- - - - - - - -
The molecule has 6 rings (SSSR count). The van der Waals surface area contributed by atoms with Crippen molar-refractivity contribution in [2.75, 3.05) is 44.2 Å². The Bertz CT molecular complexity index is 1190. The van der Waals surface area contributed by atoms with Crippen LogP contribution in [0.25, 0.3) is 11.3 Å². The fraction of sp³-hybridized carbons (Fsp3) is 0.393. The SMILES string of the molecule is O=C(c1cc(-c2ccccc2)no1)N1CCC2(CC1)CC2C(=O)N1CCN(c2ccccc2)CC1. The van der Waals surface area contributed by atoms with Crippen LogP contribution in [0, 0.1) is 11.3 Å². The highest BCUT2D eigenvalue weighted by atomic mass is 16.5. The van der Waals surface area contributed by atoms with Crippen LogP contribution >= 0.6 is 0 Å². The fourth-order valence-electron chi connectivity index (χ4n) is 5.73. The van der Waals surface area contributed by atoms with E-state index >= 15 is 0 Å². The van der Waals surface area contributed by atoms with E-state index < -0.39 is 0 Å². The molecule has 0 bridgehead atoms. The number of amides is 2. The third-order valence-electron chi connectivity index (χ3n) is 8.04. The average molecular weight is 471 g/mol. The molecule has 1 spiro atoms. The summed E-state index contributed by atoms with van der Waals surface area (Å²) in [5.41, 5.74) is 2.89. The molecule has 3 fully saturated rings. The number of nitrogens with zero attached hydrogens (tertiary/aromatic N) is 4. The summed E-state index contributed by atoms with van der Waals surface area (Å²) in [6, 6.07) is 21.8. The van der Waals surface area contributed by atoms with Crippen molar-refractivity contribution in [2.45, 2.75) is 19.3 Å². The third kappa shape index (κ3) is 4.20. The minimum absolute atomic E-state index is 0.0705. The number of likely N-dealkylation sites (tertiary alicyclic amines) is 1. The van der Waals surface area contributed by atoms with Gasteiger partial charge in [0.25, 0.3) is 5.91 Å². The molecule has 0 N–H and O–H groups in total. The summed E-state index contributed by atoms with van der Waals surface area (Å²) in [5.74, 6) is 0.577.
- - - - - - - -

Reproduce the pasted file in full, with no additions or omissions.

The molecule has 6 rings (SSSR count). The van der Waals surface area contributed by atoms with Crippen molar-refractivity contribution in [2.75, 3.05) is 44.2 Å². The Bertz CT molecular complexity index is 1190. The van der Waals surface area contributed by atoms with Crippen LogP contribution in [0.25, 0.3) is 11.3 Å². The fraction of sp³-hybridized carbons (Fsp3) is 0.393. The SMILES string of the molecule is O=C(c1cc(-c2ccccc2)no1)N1CCC2(CC1)CC2C(=O)N1CCN(c2ccccc2)CC1. The van der Waals surface area contributed by atoms with Crippen LogP contribution in [0, 0.1) is 11.3 Å². The highest BCUT2D eigenvalue weighted by atomic mass is 16.5. The van der Waals surface area contributed by atoms with Crippen LogP contribution >= 0.6 is 0 Å². The fourth-order valence-electron chi connectivity index (χ4n) is 5.73. The van der Waals surface area contributed by atoms with E-state index >= 15 is 0 Å². The van der Waals surface area contributed by atoms with E-state index < -0.39 is 0 Å². The molecule has 0 bridgehead atoms. The number of amides is 2. The third-order valence-electron chi connectivity index (χ3n) is 8.04. The average molecular weight is 471 g/mol. The molecule has 1 spiro atoms. The summed E-state index contributed by atoms with van der Waals surface area (Å²) in [5.41, 5.74) is 2.89. The molecule has 3 fully saturated rings. The number of nitrogens with zero attached hydrogens (tertiary/aromatic N) is 4. The summed E-state index contributed by atoms with van der Waals surface area (Å²) in [6, 6.07) is 21.8. The van der Waals surface area contributed by atoms with Crippen molar-refractivity contribution in [2.45, 2.75) is 19.3 Å². The third kappa shape index (κ3) is 4.20. The minimum absolute atomic E-state index is 0.0705. The number of likely N-dealkylation sites (tertiary alicyclic amines) is 1. The van der Waals surface area contributed by atoms with Gasteiger partial charge in [0.25, 0.3) is 5.91 Å². The molecule has 0 N–H and O–H groups in total. The summed E-state index contributed by atoms with van der Waals surface area (Å²) in [5.74, 6) is 0.577.